While she is still acclimating to Twitter, Schakowsky recognizes the benefits of the micro-blogging tool. This year, she used it to help raise awareness for an issue she is passionate about: the Supplemental Nutrition Assistance Program (SNAP), formerly known as food stamps.
This year, Schakowsky, who also participated in the food stamp challenge — a pledge to live on food stamps for a week — used her Twitter account to keep her almost 5,000 followers in the loop.
Schakowsky took recipe suggestions from her followers, printed out the recipes and carried them around with her all day.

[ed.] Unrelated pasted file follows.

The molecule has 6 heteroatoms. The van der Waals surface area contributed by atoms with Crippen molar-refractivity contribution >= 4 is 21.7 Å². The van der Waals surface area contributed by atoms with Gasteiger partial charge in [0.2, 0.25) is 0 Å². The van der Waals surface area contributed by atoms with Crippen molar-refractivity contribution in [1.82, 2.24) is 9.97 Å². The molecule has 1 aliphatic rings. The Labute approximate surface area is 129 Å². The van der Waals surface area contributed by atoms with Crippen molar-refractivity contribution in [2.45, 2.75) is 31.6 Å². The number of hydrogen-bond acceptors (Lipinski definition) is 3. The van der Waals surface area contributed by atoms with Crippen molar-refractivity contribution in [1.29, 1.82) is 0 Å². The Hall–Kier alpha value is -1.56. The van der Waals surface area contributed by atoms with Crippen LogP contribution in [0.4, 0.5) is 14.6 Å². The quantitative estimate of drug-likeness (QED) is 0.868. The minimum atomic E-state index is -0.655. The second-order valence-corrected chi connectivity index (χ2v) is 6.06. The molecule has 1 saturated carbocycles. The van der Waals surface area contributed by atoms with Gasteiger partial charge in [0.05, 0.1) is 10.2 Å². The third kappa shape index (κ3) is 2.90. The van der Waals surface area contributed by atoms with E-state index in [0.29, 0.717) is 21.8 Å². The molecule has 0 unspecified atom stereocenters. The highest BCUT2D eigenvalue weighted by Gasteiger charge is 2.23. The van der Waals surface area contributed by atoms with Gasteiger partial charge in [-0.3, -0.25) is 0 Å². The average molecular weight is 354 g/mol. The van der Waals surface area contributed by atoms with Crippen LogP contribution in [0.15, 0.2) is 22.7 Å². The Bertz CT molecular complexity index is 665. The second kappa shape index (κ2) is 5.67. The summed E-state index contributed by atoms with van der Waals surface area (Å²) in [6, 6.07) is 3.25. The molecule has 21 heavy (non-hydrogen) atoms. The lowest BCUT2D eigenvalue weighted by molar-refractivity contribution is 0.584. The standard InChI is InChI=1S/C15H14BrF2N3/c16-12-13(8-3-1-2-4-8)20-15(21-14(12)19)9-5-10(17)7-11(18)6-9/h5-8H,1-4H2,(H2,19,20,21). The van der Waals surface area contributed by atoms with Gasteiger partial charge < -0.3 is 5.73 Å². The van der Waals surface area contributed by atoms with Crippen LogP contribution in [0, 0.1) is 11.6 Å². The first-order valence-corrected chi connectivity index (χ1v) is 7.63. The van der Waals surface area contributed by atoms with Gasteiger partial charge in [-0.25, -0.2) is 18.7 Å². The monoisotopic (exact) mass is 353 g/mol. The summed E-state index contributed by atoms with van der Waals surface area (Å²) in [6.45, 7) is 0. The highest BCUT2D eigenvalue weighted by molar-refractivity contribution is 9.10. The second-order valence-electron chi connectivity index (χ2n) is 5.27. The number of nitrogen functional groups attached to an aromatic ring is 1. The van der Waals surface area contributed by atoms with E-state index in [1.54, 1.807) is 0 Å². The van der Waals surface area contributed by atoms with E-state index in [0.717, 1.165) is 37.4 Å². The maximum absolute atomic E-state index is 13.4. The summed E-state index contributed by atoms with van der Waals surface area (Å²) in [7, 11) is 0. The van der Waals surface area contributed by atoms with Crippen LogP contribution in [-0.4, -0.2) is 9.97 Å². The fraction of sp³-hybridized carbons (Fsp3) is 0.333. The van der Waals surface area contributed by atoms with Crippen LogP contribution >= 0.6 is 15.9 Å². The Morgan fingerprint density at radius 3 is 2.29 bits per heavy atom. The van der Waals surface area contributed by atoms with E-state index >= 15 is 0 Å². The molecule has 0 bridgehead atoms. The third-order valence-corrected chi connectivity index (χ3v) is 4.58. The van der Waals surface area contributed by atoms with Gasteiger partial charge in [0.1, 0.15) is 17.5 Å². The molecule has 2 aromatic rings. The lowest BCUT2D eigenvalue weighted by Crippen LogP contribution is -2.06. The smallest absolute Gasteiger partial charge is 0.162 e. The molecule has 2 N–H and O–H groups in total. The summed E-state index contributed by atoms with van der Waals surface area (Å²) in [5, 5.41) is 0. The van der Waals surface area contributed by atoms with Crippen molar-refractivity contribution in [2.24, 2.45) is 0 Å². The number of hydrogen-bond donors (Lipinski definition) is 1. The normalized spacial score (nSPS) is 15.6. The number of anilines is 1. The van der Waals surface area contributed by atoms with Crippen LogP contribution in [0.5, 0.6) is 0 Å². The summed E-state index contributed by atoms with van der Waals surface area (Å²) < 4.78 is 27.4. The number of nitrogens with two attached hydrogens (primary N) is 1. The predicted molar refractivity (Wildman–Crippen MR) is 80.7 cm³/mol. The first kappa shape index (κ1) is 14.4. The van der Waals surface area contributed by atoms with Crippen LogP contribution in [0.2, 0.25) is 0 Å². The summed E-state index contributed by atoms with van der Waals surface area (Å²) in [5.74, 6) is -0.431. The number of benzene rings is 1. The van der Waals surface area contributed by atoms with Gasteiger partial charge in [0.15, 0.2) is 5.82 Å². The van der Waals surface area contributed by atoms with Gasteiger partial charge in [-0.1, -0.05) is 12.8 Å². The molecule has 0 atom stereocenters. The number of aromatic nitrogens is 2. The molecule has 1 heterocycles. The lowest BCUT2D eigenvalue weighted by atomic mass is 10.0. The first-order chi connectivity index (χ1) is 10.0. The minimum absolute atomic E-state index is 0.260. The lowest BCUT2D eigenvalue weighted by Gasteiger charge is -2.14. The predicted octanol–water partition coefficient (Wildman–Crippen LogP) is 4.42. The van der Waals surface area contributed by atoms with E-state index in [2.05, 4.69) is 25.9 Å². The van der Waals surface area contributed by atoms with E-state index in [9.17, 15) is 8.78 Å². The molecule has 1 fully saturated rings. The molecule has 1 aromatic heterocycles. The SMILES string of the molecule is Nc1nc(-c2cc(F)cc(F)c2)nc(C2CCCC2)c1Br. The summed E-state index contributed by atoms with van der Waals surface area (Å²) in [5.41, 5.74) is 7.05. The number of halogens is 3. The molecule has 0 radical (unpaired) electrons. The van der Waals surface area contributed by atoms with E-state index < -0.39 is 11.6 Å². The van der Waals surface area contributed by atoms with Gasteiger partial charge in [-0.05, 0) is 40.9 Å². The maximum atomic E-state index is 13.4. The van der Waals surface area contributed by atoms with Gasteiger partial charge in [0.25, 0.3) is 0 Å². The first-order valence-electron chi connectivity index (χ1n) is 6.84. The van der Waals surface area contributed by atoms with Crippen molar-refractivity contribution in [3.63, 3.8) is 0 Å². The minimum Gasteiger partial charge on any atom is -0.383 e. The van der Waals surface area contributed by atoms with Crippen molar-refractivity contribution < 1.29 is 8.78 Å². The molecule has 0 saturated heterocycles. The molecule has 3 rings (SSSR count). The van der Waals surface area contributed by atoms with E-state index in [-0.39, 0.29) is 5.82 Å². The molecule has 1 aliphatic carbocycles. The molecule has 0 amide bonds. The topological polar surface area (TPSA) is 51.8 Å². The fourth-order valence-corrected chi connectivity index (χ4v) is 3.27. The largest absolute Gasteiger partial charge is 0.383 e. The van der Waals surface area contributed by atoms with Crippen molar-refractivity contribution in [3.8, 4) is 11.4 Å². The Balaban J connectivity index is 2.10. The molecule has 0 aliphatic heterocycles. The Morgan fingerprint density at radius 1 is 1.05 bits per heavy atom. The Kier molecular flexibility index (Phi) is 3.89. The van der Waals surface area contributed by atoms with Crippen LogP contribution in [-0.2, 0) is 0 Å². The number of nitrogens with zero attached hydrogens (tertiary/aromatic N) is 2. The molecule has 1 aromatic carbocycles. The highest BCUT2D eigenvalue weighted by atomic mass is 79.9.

“And she actually took it to a press conference and kind of waved around everyone’s tweets saying, ‘Hey, this is what I got on Twitter and these are the suggestions I got,’” Adofo said. “So she really did take people’s suggestions when she developed how she would plan out her week with the food stamp challenge.”
Schakowsky has also been helped along in her initial uncertainty about Twitter by Democratic leadership, who have hosted an annual social media competition for members for the past two years.
“She was very gung-ho about that [this year],” Adofo said. “She placed pretty well.”